The LEAD1 Association had its start over 30 years ago.

Homer Rice, the former athletics director at North Carolina, Rice and Georgia Tech urged the 1A Directors of the Football Subdivision Schools to create their own professional organization as the Division 1A athletic directors were the only NCAA division not to have its own professional organization and the athletic directors wanted a greater voice in the conduct of college sports. The LEAD1 Association was founded in 1986 (and formally incorporated in 1988) as the Division 1A Athletic Director’s Association. There were 97 athletic directors in attendance at the first meeting in Chicago in 1986 and Homer Rice was elected the first president of the association. The athletic directors who attended decided that the association would be dedicated to the future success of student-athletes. At present, LEAD1 has 131 athletic directors as members from the schools of the Football Bowl Subdivision (FBS).

Gene Hooks, the former athletics director at Wake Forest University, took over as Executive Director in 1988, lasting until 1997. He incorporated the life skills and wellness program for student-athletes that Dr. Rice had implemented successfully at Georgia Tech University known as CHAMPS. The Homer Rice award was also formalized, which is presented annually to a retired athletics director in recognition of their distinguished career.

From 1997 to 2015, Dutch Baughman served as the Executive Director of Division 1A Athletic Director’s Association. A varsity athlete at Ohio State University in football, wrestling, and lacrosse, he was athletics director at Oregon State University, Virginia Tech, and Furman University. Throughout his career in college sports as an administrator, the constant theme was his concern for the well-being of the student-athlete and concern for all sports programs, not just the high-profile teams. This also marked his tenure at the helm of the Division 1A Athletic Director’s Association.

Tom McMillen¬†took over as President and Chief Executive Officer of the Division 1A Athletic Director’s Association, now LEAD1, in September 2015.

While the mission of LEAD1 remains the same in its dedication to the success of student-athletes, both in the classroom and on the playing field, and in college and afterwards, the appointment of McMillen represents a new era with a renewed emphasis on the traditional ideas of the well-being of the student-athlete. A major part of this has been the rebranding campaign that resulted in the new name, public appearance, and mission statement. The LEAD1 headquarters relocated to Washington, D.C., in 2015 to allow for greater engagement with national policy makers that have a profound impact on student-athletes.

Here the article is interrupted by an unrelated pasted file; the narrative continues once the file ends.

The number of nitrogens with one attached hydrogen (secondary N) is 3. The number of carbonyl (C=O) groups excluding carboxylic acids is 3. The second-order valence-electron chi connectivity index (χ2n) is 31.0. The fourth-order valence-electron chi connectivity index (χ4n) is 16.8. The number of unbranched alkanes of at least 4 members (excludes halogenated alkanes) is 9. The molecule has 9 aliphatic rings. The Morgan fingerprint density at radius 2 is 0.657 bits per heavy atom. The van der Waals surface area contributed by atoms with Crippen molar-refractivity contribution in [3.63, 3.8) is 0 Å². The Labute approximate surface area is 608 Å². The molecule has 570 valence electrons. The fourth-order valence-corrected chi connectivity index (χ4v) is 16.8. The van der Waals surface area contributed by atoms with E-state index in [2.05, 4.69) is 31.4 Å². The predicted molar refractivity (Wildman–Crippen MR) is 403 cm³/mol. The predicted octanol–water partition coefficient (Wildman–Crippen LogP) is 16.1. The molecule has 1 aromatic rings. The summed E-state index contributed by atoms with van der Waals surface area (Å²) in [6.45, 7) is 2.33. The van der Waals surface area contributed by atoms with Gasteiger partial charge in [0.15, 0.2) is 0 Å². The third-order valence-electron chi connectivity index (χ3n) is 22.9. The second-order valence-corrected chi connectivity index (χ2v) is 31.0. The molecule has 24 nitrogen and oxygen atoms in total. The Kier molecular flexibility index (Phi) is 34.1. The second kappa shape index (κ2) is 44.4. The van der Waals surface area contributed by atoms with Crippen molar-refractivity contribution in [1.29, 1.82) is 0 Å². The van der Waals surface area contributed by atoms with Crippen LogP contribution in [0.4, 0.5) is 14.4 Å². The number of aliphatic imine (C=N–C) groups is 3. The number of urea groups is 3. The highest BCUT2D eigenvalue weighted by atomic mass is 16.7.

The LEAD1 Official Spring Member Meeting and Forum will feature an evening welcome reception on April 23, 2023 a closed-door LEAD1 athletics director-only meeting on April 24 followed by hot-button panel sessions, which will conclude on April 25, 2023.

LEAD1 also annually conducts the Institute, a three-day educational forum where experienced athletics directors teach and share information and know-how with the Institutes’ participants, who are typically senior level FBS athletics administrators nominated by their universities’ athletics directors to attend the program. The goal of the Institute, started by Baughman, is to help the participants be better prepared to move into the role of athletics director. The Institute also features the awarding of minority scholarships to those who have demonstrated outstanding leadership qualities in college sports administration with the potential to advance to an athletic director position. Next years’ Institute will be held on June 25-28, 2023 in Ann Arbor, Michigan at University of Michigan.

The 2023 LEAD1 annual meeting will take place September 18-20, 2023, at the Conrad Hilton in Washington, D.C.

The mission statement of LEAD1 Association, unanimously approved by its members, is, “Supporting the athletic directors of America’s leading intercollegiate programs in preparing today’s students to be tomorrow’s leaders.”